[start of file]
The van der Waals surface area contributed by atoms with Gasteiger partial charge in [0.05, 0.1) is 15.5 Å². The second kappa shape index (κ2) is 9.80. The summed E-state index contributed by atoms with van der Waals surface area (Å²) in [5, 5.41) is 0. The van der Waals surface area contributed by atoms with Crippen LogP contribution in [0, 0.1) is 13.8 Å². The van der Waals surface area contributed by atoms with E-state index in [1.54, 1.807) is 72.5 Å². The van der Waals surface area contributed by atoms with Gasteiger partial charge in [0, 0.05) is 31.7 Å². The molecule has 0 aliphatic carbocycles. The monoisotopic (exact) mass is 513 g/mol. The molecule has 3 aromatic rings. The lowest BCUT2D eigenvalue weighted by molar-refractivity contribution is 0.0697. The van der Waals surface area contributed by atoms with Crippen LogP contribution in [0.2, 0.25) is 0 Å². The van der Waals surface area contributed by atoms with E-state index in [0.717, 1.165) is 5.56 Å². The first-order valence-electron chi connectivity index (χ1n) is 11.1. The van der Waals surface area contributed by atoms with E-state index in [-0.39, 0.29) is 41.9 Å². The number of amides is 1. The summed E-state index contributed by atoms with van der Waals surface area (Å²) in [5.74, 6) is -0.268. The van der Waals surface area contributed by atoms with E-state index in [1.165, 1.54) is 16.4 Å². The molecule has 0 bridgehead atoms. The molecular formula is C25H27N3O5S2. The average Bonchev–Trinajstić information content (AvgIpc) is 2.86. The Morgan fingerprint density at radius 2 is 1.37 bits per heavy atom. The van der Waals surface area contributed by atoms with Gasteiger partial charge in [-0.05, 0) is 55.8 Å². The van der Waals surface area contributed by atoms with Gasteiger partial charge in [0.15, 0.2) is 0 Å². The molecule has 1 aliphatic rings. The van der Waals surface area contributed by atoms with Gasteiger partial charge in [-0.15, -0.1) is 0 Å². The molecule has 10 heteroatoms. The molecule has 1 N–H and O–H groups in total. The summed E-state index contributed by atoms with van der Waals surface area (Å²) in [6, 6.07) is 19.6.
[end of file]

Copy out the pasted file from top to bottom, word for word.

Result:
The van der Waals surface area contributed by atoms with Gasteiger partial charge in [0.05, 0.1) is 15.5 Å². The second kappa shape index (κ2) is 9.80. The summed E-state index contributed by atoms with van der Waals surface area (Å²) in [5, 5.41) is 0. The van der Waals surface area contributed by atoms with Crippen LogP contribution in [0, 0.1) is 13.8 Å². The van der Waals surface area contributed by atoms with E-state index in [1.54, 1.807) is 72.5 Å². The van der Waals surface area contributed by atoms with Gasteiger partial charge in [0, 0.05) is 31.7 Å². The molecule has 0 aliphatic carbocycles. The monoisotopic (exact) mass is 513 g/mol. The molecule has 3 aromatic rings. The lowest BCUT2D eigenvalue weighted by molar-refractivity contribution is 0.0697. The van der Waals surface area contributed by atoms with Crippen LogP contribution in [0.2, 0.25) is 0 Å². The van der Waals surface area contributed by atoms with E-state index in [0.717, 1.165) is 5.56 Å². The first-order valence-electron chi connectivity index (χ1n) is 11.1. The van der Waals surface area contributed by atoms with E-state index in [-0.39, 0.29) is 41.9 Å². The number of amides is 1. The summed E-state index contributed by atoms with van der Waals surface area (Å²) in [5.74, 6) is -0.268. The van der Waals surface area contributed by atoms with E-state index in [1.165, 1.54) is 16.4 Å². The molecule has 0 bridgehead atoms. The molecular formula is C25H27N3O5S2. The average Bonchev–Trinajstić information content (AvgIpc) is 2.86. The Morgan fingerprint density at radius 2 is 1.37 bits per heavy atom. The van der Waals surface area contributed by atoms with Gasteiger partial charge in [-0.05, 0) is 55.8 Å². The van der Waals surface area contributed by atoms with Gasteiger partial charge in [0.15, 0.2) is 0 Å². The molecule has 1 aliphatic rings. The van der Waals surface area contributed by atoms with Gasteiger partial charge in [-0.15, -0.1) is 0 Å². The molecule has 10 heteroatoms. The molecule has 1 N–H and O–H groups in total. The summed E-state index contributed by atoms with van der Waals surface area (Å²) in [6, 6.07) is 19.6.